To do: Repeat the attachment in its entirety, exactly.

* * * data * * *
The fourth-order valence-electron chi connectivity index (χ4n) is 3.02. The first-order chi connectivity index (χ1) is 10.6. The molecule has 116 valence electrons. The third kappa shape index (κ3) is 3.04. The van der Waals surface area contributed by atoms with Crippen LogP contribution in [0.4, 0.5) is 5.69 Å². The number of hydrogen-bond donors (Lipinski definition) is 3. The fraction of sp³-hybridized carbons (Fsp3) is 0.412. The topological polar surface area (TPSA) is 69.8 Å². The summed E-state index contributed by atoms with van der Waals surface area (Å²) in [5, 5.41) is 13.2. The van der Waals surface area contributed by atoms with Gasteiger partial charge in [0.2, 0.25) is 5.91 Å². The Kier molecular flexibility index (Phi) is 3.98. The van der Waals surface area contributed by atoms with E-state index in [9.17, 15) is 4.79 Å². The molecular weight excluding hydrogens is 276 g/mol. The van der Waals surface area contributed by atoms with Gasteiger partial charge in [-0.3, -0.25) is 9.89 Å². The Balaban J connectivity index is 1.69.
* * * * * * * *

The fourth-order valence-electron chi connectivity index (χ4n) is 3.02. The first-order chi connectivity index (χ1) is 10.6. The molecule has 116 valence electrons. The third kappa shape index (κ3) is 3.04. The van der Waals surface area contributed by atoms with Crippen LogP contribution in [0.4, 0.5) is 5.69 Å². The number of hydrogen-bond donors (Lipinski definition) is 3. The fraction of sp³-hybridized carbons (Fsp3) is 0.412. The topological polar surface area (TPSA) is 69.8 Å². The summed E-state index contributed by atoms with van der Waals surface area (Å²) in [5, 5.41) is 13.2. The van der Waals surface area contributed by atoms with Gasteiger partial charge in [0.2, 0.25) is 5.91 Å². The Kier molecular flexibility index (Phi) is 3.98. The van der Waals surface area contributed by atoms with E-state index in [9.17, 15) is 4.79 Å². The molecular weight excluding hydrogens is 276 g/mol. The van der Waals surface area contributed by atoms with Gasteiger partial charge in [-0.3, -0.25) is 9.89 Å². The Balaban J connectivity index is 1.69.